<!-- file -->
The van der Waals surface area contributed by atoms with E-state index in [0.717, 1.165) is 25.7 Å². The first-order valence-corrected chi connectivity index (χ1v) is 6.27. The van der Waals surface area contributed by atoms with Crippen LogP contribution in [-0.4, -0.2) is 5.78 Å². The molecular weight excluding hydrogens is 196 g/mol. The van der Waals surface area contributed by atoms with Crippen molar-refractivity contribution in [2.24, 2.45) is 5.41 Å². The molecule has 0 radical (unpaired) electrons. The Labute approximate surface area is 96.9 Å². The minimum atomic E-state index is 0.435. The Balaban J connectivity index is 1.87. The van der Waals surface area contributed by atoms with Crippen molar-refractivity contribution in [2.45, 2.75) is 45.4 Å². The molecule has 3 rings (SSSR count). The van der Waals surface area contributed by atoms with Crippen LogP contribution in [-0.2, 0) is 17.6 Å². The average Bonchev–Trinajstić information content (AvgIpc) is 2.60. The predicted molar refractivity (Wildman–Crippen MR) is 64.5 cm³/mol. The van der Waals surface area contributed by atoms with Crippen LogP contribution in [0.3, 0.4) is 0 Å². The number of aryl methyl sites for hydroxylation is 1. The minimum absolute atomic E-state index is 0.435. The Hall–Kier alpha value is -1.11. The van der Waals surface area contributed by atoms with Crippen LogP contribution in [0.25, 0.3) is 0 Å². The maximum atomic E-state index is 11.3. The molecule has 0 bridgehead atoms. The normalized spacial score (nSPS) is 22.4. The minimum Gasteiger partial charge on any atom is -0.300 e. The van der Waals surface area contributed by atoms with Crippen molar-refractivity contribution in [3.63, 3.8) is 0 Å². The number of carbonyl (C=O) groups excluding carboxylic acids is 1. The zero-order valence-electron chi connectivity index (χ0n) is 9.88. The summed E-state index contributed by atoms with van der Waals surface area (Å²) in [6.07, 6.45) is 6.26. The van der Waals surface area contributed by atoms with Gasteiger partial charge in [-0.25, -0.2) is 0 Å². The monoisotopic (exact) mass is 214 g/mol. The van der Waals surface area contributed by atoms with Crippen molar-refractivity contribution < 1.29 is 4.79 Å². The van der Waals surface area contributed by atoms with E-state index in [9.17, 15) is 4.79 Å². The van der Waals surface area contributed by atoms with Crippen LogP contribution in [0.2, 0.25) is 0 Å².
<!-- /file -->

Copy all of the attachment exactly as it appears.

The van der Waals surface area contributed by atoms with E-state index in [0.717, 1.165) is 25.7 Å². The first-order valence-corrected chi connectivity index (χ1v) is 6.27. The van der Waals surface area contributed by atoms with Crippen LogP contribution in [-0.4, -0.2) is 5.78 Å². The molecular weight excluding hydrogens is 196 g/mol. The van der Waals surface area contributed by atoms with Crippen molar-refractivity contribution in [2.24, 2.45) is 5.41 Å². The molecule has 0 radical (unpaired) electrons. The Labute approximate surface area is 96.9 Å². The minimum atomic E-state index is 0.435. The Balaban J connectivity index is 1.87. The van der Waals surface area contributed by atoms with Crippen molar-refractivity contribution in [2.45, 2.75) is 45.4 Å². The molecule has 3 rings (SSSR count). The van der Waals surface area contributed by atoms with Crippen LogP contribution in [-0.2, 0) is 17.6 Å². The average Bonchev–Trinajstić information content (AvgIpc) is 2.60. The predicted molar refractivity (Wildman–Crippen MR) is 64.5 cm³/mol. The van der Waals surface area contributed by atoms with Crippen LogP contribution in [0.3, 0.4) is 0 Å². The number of aryl methyl sites for hydroxylation is 1. The minimum absolute atomic E-state index is 0.435. The Hall–Kier alpha value is -1.11. The van der Waals surface area contributed by atoms with Crippen LogP contribution in [0.25, 0.3) is 0 Å². The maximum atomic E-state index is 11.3. The molecule has 0 bridgehead atoms. The normalized spacial score (nSPS) is 22.4. The minimum Gasteiger partial charge on any atom is -0.300 e. The van der Waals surface area contributed by atoms with Crippen molar-refractivity contribution in [3.63, 3.8) is 0 Å². The number of carbonyl (C=O) groups excluding carboxylic acids is 1. The zero-order valence-electron chi connectivity index (χ0n) is 9.88. The summed E-state index contributed by atoms with van der Waals surface area (Å²) in [6.07, 6.45) is 6.26. The van der Waals surface area contributed by atoms with Gasteiger partial charge in [-0.25, -0.2) is 0 Å². The monoisotopic (exact) mass is 214 g/mol. The van der Waals surface area contributed by atoms with Crippen molar-refractivity contribution < 1.29 is 4.79 Å². The van der Waals surface area contributed by atoms with E-state index in [9.17, 15) is 4.79 Å². The van der Waals surface area contributed by atoms with Crippen LogP contribution in [0.2, 0.25) is 0 Å².